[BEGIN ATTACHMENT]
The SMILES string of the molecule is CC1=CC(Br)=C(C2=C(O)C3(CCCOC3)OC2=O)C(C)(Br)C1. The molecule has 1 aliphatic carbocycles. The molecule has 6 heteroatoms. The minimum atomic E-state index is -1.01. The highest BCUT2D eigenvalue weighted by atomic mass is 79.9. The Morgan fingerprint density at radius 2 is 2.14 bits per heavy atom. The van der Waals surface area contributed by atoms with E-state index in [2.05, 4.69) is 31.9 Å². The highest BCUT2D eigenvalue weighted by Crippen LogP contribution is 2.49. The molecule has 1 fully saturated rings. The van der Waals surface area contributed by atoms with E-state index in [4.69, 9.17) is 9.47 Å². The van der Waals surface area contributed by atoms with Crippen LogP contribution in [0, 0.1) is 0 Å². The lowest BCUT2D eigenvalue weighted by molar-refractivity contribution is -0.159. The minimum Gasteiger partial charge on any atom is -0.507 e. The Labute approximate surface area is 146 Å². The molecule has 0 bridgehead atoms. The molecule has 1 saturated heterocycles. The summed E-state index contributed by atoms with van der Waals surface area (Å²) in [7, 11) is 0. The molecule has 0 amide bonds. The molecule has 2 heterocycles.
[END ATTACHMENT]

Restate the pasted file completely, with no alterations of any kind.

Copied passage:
The SMILES string of the molecule is CC1=CC(Br)=C(C2=C(O)C3(CCCOC3)OC2=O)C(C)(Br)C1. The molecule has 1 aliphatic carbocycles. The molecule has 6 heteroatoms. The minimum atomic E-state index is -1.01. The highest BCUT2D eigenvalue weighted by atomic mass is 79.9. The Morgan fingerprint density at radius 2 is 2.14 bits per heavy atom. The van der Waals surface area contributed by atoms with E-state index in [2.05, 4.69) is 31.9 Å². The highest BCUT2D eigenvalue weighted by Crippen LogP contribution is 2.49. The molecule has 1 fully saturated rings. The van der Waals surface area contributed by atoms with E-state index in [4.69, 9.17) is 9.47 Å². The van der Waals surface area contributed by atoms with Crippen LogP contribution in [0, 0.1) is 0 Å². The lowest BCUT2D eigenvalue weighted by molar-refractivity contribution is -0.159. The minimum Gasteiger partial charge on any atom is -0.507 e. The Labute approximate surface area is 146 Å². The molecule has 0 bridgehead atoms. The molecule has 1 saturated heterocycles. The summed E-state index contributed by atoms with van der Waals surface area (Å²) in [7, 11) is 0. The molecule has 0 amide bonds. The molecule has 2 heterocycles.